One way or many ways?

The survey findings pose a particular challenge to conservative religious bodies, such as evangelical Christian churches, that present Jesus Christ as the only way to salvation and eternal life. That is a challenge the Rev. Larry Kiser, pastor of Richland Bible Church, is more than eager to take on.
``I agree that there is a movement away from dogmatism and away from denominationalism. In the past few decades, the movement of church growth among interdenominational and nondenominational churches is astounding,'' Kiser said.
``But I am not in agreement with the tenet that says there are many ways to salvation. As a Christian minister, I agree with what Jesus said: `I am the way, the truth, and the life.'''

Seven in 10 survey respondents said they believe many religions can lead to eternal life, a view expressed by a majority of every religious affiliation except Jehovah's Witnesses and Mormon groups.
Don Van Hoeven, of Montague, who served as a Reformed Church in America campus pastor at Western Michigan University from 1967 to 1994, expressed this inclusive view in a 1996 Gazette Viewpoints essay. The essay led to disciplinary action by the denomination.
``I was admonished and rebuked because I was speaking to the experience that now 70 percent of persons within the Christian community believe,'' Van Hoeven said.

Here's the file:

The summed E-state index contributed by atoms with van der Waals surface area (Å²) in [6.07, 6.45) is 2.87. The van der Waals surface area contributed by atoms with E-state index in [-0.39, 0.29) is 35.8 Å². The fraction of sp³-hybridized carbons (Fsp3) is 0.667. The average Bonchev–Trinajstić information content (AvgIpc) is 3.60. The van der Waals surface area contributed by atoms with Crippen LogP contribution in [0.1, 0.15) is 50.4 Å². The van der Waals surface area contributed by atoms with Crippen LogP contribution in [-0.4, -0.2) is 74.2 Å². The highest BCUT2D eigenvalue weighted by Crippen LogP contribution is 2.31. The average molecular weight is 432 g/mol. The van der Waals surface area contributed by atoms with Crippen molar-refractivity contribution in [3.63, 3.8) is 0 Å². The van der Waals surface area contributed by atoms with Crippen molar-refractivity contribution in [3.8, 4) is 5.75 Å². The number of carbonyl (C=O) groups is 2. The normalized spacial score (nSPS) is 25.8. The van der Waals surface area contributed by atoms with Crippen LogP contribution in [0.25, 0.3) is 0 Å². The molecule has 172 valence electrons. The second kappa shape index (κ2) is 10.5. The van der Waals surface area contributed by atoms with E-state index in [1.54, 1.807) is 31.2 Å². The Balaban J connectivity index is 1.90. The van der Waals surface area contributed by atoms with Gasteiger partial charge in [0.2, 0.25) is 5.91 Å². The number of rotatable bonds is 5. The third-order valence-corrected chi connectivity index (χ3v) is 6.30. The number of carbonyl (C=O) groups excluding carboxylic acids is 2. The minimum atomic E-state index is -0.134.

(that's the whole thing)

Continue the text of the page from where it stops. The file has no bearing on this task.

``In our uniqueness as Christians, we have a message of God's love that must be told. But for us to be certain of our beliefs, we don't have to declare all other believers different from us as being wrong.''
A religious melting pot
The survey showed that the United States has a widely diverse religious landscape, with affiliations of every kind. The largest groups included evangelical Protestants (26.3 percent), Roman Catholics (23.9), mainline Protestants (18.1) and unaffiliated (16.1).
``Muslim identification may be the biggest surprise, especially in view of large conversion claims; just six-tenths of 1 percent of the population,'' said Paul Maier, a professor of history at Western Michigan University who has studied and written extensively on religion.
The increasing diversity has not yet wiped out the regional dominance of particular affiliations, such as the strong Reformed influence in West Michigan, the Lutheran accent in the Upper Midwest and Mormon prevalence in Utah and neighboring states. Kiser said West Michigan may be slightly more conservative than the rest of the country is, but he said it is not as conservative as the South, where he was a pastor for 20 years.

The Pew study found that more than half of Americans regard religion as very important in their lives, regularly attend religious services and pray every day.
These results, along with the high levels of affiliation, are a stark contrast to the religious climate in Europe, Maier said.
``Active churchgoers are minuscule in number -- so much so that some predict that Europe will be the first agnostic civilization in history,'' he said.
Future faith
Van Hoeven said he hopes the survey results signal an America that is becoming more pluralistic and accepting of people who hold different religious beliefs.